Detroit — Wayne County Executive Warren Evans has lost his legal battle to appoint a new retirement board, with a judge ruling that decision should be left to voters.

A ruling issued this week by Wayne County Circuit Court Judge Leslie Kim Smith said voters must decide on changes to the composition of the board, or it’s a “violation of the due process rights of non-represented employees, exempt employees, retirees, and the public at large.”

Wayne County sued the retirement board in March, claiming the county made collective bargaining agreements with its unions in 2015 that allowed for a new 10-member retirement board with four members appointed by Evans. The current board has eight members — one post is filled by a designee from Evans’ office.

According to the complaint, Evans’ administration wanted to “increase the financial expertise of members of the retirement commission.”

But the eight-member board blocked Evans’ attempts to make new appointments last year, according to the county’s lawsuit.

Michael VanOverbeke, an attorney representing the retirement board, argued the county’s collective bargaining agreements with the unions do not apply to nonunion members and retirees. For all groups to be fairly represented, a charter amendment changing the board’s composition would need to be placed on the ballot, he said.

VanOverbeke said Wednesday the retirement board was pleased with the judge’s opinion, which was issued Monday.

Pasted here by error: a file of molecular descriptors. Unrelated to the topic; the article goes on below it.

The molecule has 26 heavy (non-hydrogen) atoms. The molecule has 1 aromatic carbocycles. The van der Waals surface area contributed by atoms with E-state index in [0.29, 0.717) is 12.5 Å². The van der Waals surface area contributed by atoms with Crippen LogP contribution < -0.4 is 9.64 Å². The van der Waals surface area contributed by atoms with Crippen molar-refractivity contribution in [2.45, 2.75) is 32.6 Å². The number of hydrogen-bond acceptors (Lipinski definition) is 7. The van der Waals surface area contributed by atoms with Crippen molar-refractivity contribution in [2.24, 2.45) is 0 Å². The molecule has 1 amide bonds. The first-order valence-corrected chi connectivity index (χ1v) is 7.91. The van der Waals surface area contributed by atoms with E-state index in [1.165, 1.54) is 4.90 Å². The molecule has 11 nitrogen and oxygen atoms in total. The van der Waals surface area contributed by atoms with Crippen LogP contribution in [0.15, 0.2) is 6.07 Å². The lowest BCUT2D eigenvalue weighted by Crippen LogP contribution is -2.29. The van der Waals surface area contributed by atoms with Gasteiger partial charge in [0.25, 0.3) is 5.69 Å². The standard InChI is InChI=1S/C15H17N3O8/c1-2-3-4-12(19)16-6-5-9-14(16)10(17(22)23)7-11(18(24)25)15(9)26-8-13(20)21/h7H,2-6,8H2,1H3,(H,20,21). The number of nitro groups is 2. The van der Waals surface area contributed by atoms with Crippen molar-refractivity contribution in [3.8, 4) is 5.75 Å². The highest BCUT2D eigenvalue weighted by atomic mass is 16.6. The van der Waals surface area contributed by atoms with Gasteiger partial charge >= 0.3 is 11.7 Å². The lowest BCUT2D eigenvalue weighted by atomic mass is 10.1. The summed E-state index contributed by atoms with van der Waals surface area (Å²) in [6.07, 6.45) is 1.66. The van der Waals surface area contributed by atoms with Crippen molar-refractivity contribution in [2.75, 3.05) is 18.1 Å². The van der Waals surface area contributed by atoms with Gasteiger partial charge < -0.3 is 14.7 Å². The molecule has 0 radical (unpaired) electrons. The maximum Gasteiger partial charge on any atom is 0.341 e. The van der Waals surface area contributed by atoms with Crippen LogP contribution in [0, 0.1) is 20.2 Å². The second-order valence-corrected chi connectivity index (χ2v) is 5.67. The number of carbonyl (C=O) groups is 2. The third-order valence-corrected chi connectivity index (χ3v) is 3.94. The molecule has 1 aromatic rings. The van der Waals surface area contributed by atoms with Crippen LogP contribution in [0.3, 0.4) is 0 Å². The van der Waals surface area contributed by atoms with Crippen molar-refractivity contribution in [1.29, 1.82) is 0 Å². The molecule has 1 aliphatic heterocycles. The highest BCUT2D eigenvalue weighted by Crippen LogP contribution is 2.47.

“It’s consistent with what our understanding and true belief of the law has been,” he said. “We are hopeful that the county will accept the ruling so that we can move forward with taking care of the business that trustees should be focused on.”

Jim Martinez, a spokesman for Evans, said the county plans to appeal the judge’s decision.

“Changing the composition of the retirement board is a crucial step toward enhancing the county’s financial stability,” Martinez said in an email Wednesday. “We believe the trial court’s ruling contains significant legal flaws, and the county intends to appeal.”

Martinez said in a previous interview the executive believed a new board could better manage the county’s pension fund, which has nearly $630 million in unfunded liabilities.

The county’s lawsuit claimed that under its collective bargaining agreement, the new board would have four county executive appointees, including two trustees who are either certified in finance or investment, or have experience in municipal finance; a trustee with a finance background subject to approval by the retirement board; a trustee who is selected by the county executive but is subject to approval by the county board of commissioners.

The other six members would include the county executive or his designee; a commission chairperson, three retirement system members who live in Wayne County and are elected by members of the retirement system; and a retiree who lives in Wayne County and is elected by retired members’ beneficiaries.

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